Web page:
• Research what sights you have to see, no more than 1-2 per day so you leave plenty of time for enjoying meals and wandering around.  Make note of the opening hours (many museums are closed on Mondays or Tuesdays) so you won’t be disappointed.
  • Research restaurants.  Paris has an abundance of really great restaurants and also really mediocre overpriced restaurants aimed at tourists.  Doing a little bit of research ahead of time can really make your experience that much more enjoyable if you’re not wandering around trying to find a decent place to eat.  Also make note of opening hours, I found many of the restaurants I wanted to go to were closed on the weekends.
  • Make reservations! Most restaurants are small and may not be able to accommodate you without a reservation.  You only need to call 1-2 weeks in advance, but at least it’ll guarantee you a table.
  • Try to group your activities and meals in the same arrondissements so you’re  not criss crossing all over the city.
  • Make time for a picnic.  Buy some wine, fresh bread, cheese and salami, head to a pretty park for a picnic and enjoy the people watching.
  • When booking train tickets, buy as early as possible for the cheapest rates.
  • Learn a few french phrases.  The french are much nicer when you start off with a “Bonjour, parlez-vous francais?” than if you just start talking to them in English.   Think of how you would feel if a tourist came to your country and just started talking to you in their language?

So this is the end of my recaps! I hope this was helpful to many of you in planning your own trips and help inspire others to visit Paris. I know I can’t wait to go back there again!

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I’ve been wanting to visit Mont Saint-Michel ever since I saw pictures of it.  I mean, look at the picture above, it looks like it would only exist in a fantasy movie.  Actually, the hubs claims it looks like a set out of the Lord of the Rings trilogy!  So with 5 days in Paris, I knew we had to spend one day visiting Mont Saint Michel.

There are numerous companies that plan day trips from Paris and some of them even combine Mont St. Michel with other tourist destinations like the Normandy beaches and the Brittany coast.  Most of the tours I looked into were reviewed favorably, span approx. 15 hours, typically making pit stops for lunch, with 3 hours of free time at Mont St. Michel and cost at a minimum $200 per person.  You can do it yourself however, which is what we opted for since we liked being in charge of our own schedule.

If you plan to see Mont St. Michel on your own, just know that it takes a little bit of advanced planning and the day can be tiring since there’s quite a bit of transfers involved.  It does however give you the flexibility of going at your own pace and is certainly cheaper than booking a tour.

The Basics:

Take the TGV from Gare Montparnasse in Paris to either Dol or Rennes.  We chose Rennes because the timing was better for us and Rennes is a much bigger city than Dol and we figured we’d spend a few hours checking out the city prior to coming back to Paris.  The train prices will vary depending on when you purchase, generally the earlier you buy the tickets, the cheaper they will be.  We ended up paying approx. 86 Euros each for round trip tickets but easily could have paid less had we purchased it earlier.  Total train time is approx. 2 hours and 15 minutes.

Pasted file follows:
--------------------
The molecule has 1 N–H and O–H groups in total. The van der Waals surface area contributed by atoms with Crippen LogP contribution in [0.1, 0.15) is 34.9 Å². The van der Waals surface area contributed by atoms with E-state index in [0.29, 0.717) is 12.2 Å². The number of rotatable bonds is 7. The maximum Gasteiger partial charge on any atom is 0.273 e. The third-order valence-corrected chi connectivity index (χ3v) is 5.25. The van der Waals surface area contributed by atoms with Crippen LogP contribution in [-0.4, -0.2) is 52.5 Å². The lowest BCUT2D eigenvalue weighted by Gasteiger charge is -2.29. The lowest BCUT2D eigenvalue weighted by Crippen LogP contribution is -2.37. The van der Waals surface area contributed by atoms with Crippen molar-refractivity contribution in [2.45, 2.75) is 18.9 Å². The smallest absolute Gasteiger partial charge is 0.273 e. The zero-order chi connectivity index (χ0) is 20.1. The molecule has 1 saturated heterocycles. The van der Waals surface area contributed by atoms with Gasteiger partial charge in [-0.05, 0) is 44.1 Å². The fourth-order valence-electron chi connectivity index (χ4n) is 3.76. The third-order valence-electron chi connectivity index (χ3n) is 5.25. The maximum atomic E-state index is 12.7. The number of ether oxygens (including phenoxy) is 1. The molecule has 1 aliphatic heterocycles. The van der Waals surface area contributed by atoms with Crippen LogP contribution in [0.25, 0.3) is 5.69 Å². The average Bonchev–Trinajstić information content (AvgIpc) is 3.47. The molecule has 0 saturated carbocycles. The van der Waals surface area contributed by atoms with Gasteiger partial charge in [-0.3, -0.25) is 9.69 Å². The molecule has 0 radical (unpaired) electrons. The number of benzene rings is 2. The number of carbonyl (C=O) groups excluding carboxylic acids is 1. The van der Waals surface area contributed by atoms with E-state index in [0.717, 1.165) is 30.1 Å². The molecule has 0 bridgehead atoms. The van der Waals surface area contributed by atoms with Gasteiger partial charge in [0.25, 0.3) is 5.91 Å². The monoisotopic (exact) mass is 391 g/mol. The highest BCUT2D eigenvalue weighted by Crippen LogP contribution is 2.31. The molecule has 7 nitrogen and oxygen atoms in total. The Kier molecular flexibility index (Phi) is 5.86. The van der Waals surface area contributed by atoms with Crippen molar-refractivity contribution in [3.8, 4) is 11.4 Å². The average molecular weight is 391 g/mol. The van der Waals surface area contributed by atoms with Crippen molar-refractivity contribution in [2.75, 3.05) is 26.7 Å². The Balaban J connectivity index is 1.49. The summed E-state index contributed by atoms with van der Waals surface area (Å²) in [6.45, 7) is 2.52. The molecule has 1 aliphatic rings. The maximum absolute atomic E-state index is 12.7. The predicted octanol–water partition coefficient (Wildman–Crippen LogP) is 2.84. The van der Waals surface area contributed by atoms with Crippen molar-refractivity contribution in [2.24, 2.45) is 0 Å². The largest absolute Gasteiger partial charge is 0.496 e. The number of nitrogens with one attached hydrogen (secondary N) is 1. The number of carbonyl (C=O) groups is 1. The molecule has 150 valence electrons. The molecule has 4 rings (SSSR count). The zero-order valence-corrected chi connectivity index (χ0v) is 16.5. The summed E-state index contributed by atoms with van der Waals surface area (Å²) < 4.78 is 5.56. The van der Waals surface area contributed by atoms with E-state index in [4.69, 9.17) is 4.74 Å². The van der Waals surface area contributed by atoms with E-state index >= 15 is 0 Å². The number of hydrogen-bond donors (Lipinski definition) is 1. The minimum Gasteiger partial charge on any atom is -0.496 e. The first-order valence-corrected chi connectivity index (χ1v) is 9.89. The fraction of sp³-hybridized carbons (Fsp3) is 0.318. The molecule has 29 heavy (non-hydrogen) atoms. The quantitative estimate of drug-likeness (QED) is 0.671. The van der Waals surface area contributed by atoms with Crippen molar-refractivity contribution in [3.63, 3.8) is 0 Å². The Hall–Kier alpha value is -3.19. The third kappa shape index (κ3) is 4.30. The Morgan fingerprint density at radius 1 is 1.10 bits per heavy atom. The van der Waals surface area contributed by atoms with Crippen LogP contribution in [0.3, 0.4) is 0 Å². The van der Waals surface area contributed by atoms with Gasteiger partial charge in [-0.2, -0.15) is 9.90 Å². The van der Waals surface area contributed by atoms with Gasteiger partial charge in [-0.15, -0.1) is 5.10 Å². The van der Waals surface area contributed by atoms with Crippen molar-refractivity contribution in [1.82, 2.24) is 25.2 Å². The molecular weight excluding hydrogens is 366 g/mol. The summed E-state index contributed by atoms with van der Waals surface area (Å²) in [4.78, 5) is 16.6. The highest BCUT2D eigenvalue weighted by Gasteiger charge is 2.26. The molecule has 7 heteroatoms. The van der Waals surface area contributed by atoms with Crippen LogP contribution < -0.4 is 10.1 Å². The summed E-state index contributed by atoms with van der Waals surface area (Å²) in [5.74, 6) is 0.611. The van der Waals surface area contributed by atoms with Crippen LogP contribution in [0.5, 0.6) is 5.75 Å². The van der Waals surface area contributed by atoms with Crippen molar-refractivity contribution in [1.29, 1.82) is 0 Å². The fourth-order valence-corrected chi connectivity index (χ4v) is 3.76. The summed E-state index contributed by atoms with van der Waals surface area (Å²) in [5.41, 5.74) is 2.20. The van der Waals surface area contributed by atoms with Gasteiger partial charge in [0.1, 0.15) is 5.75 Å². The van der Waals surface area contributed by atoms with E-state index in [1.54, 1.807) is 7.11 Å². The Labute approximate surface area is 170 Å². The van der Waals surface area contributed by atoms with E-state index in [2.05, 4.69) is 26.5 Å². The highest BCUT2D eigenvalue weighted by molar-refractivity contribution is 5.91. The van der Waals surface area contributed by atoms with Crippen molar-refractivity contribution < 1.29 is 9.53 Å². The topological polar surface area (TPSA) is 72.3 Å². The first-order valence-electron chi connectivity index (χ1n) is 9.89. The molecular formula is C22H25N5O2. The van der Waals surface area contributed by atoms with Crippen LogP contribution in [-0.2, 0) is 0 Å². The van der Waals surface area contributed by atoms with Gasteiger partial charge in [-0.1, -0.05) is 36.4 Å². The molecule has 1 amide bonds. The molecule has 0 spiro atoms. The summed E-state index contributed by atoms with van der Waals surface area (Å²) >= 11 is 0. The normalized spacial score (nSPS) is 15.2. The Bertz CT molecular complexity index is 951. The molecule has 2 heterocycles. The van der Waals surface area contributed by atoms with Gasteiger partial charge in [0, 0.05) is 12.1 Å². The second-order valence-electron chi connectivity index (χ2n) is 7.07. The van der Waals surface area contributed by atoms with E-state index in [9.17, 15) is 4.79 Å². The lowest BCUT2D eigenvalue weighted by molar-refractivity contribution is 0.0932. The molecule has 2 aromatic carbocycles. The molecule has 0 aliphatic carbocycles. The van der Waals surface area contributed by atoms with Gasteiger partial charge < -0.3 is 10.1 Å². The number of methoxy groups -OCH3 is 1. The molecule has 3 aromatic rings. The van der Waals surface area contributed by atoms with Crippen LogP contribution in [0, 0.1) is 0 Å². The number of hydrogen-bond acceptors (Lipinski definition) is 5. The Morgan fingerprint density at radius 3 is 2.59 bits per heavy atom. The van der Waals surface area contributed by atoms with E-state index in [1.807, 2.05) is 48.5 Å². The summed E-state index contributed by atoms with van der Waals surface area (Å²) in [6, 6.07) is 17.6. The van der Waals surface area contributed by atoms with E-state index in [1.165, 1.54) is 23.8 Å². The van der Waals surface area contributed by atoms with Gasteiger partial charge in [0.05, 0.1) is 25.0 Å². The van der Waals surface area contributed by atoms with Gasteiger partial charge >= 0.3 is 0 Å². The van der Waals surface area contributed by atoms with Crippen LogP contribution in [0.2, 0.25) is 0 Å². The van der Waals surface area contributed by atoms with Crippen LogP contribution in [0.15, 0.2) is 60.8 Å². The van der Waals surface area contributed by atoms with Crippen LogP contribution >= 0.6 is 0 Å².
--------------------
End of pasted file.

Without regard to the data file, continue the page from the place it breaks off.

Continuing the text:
Once you arrive in Dol or Rennes, you board a bus that will take you directly to the entrance of Mont St. Michel (the bus schedule corresponds with the train schedule so you won’t have to worry about getting the timing right).  The bus is located right outside the train station and you can purchase tickets as you board.  The bus ticket from Rennes to Mont St. Michel is 12.40 Euros each way and takes approx. 1.5 hours.  Make sure to pick up the bus schedule so you know the departure times for the bus going back to Rennes.

This is the official site for bus to Mont St. Michel and provides the train and bus timetables and pricing:  http://www.destination-montsaintmichel.com/

Overall, it took us approx. 4.5 hours to get to Mont St. Michel.  We ended up spending 1.5 hours walking around the abbey and another 1 hour eating lunch and checking out the city.  The city itself is pretty since it’s a cobblestone medieval village at the base of the abbey, however aside from being very picturesque, we didn’t feel the city had much else to offer.  It’s rather touristy and is mostly full of souvenir shops and restaurants.  One reason why we decided to DIY the trip is that most of the tours allot only 3 hours of free time to visit the abbey and the city which I wasn’t sure was sufficient, however it’s actually more than enough.  In fact, we ended up taking an earlier bus back to Rennes, giving us more than 5 hours in Rennes before taking the train back to Paris, which was another problem since we also felt that was too much time in Rennes.

In summary, I would say visiting Mont St. Michel is a must for any tourist.  If I were to do it again, I’d highly consider doing a tour and combining it with a visit to the Normandy beaches.  While the tour is more expensive, it involves less transfers and seems a more comfortable and enjoyable way of doing the trip.  I would recommend the DIY route if you’re looking to control your own schedule, are on a budget, and want to spend time in Rennes or Dol in addition to Mont St. Michel.  One thing to keep in mind though is you do buy your train ticket in advance and your departure times are set so you won’t be able to hop on an earlier train if you’re done sightseeing unless you buy a refundable ticket which costs more.

Also, don’t let me deter you from visiting Rennes.  The city is worth visiting and has a wonderfully preserved city centre, full of medieval buildings.  There’s plenty of shops and restaurants in the city centre and parks scattered throughout the city.  The hubs and I just felt that 2-3 hours were enough for us and given that we already had a long day, we were ready to get back to Paris.